Titus-Ernstoff L, Perez K, Cramer DW, Harlow BL, Baron JA, Greenberg ER. Menstrual and reproductive factors in relation to ovarian cancer risk. Br J Cancer. 2001;84(5):714–21.PubMedCrossRefGoogle Scholar
  24. 24.
    Beral V, Doll R, Hermon C, Peto R, Reeves G. Ovarian cancer and oral contraceptives: collaborative reanalysis of data from 45 epidemiological studies including 23,257 women with ovarian cancer and 87,303 controls. Lancet. 2008;371(9609):303–14.PubMedCrossRefGoogle Scholar
  25. 25.
    Cibula D, Widschwendter M, Majek O, Dusek L. Tubal ligation and the risk of ovarian cancer: review and meta-analysis. Hum Reprod Update. 2011;17(1):55–67.PubMedCrossRefGoogle Scholar
  26. 26.
    Wei JJ, William J, Bulun S. Endometriosis and ovarian cancer: a review of clinical, pathologic, and molecular aspects. Int J Gynecol Pathol. 2011;30(6):553–68.PubMedCrossRefGoogle Scholar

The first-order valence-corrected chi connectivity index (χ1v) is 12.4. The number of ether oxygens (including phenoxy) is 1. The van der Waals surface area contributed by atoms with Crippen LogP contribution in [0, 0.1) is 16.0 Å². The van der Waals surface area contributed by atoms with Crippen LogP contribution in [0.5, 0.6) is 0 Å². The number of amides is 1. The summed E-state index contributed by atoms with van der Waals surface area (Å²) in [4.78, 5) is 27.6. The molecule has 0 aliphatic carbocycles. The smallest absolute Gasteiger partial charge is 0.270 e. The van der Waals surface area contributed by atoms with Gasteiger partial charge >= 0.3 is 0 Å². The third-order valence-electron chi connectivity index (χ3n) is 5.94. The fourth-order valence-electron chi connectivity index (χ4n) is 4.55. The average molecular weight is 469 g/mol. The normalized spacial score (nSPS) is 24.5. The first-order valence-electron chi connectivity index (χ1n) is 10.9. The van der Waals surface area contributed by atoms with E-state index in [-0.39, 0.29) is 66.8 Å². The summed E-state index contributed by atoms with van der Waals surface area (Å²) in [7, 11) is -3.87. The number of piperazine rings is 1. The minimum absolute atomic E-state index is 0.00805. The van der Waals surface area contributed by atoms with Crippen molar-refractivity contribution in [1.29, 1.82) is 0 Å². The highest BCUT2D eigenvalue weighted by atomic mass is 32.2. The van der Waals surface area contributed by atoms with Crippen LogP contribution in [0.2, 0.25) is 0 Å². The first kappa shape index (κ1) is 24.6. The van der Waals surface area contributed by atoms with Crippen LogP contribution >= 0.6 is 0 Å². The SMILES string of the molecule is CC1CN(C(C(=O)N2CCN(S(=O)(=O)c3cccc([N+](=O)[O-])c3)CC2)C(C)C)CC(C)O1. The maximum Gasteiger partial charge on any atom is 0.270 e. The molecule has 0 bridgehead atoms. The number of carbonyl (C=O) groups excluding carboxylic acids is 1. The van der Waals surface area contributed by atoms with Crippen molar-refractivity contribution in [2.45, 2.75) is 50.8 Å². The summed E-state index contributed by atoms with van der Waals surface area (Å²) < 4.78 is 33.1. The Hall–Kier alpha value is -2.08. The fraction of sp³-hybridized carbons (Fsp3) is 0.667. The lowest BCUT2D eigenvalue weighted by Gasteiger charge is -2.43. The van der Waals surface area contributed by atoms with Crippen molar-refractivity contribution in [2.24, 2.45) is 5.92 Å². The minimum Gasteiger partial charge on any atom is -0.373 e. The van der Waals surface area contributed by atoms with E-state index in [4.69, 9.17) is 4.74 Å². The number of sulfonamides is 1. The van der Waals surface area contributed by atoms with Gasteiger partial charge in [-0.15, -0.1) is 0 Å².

27. 27.
    Orezzoli JP, Russell AH, Oliva E, Del Carmen MG, Eichhorn J, Fuller AF. Prognostic implication of endometriosis in clear cell carcinoma of the ovary. Gynecol Oncol. 2008;110(3):336–44.PubMedCrossRefGoogle Scholar
  28. 28.
    Ramus SJ, Gayther SA. The contribution of BRCA1 and BRCA2 to ovarian cancer. Mol Oncol. 2009;3(2):138–50.PubMedCrossRefGoogle Scholar
  29. 29.
    Pal T, Permuth-Wey J, Betts JA, Krischer JP, Fiorica J, Arango H, et al. BRCA1 and BRCA2 mutations account for a large proportion of ovarian carcinoma cases. Cancer. 2005;104(12):2807–16.PubMedCrossRefGoogle Scholar
  30. 30.
    Walboomers JM, Jacobs MV, Manos MM, Bosch FX, Kummer JA, Shah KV, et al. Human papillomavirus is a necessary cause of invasive cervical cancer worldwide. J Pathol. 1999;189(1):12–9.PubMedCrossRefGoogle Scholar
  31. 31.
    Li N, Franceschi S, Howell-Jones R, Snijders PJ, Clifford GM. Human papillomavirus type distribution in 30,848 invasive cervical cancers worldwide: variation by geographical region, histological type and year of publication. Int J Cancer. 2011;128(4):927–35.PubMedCrossRefGoogle Scholar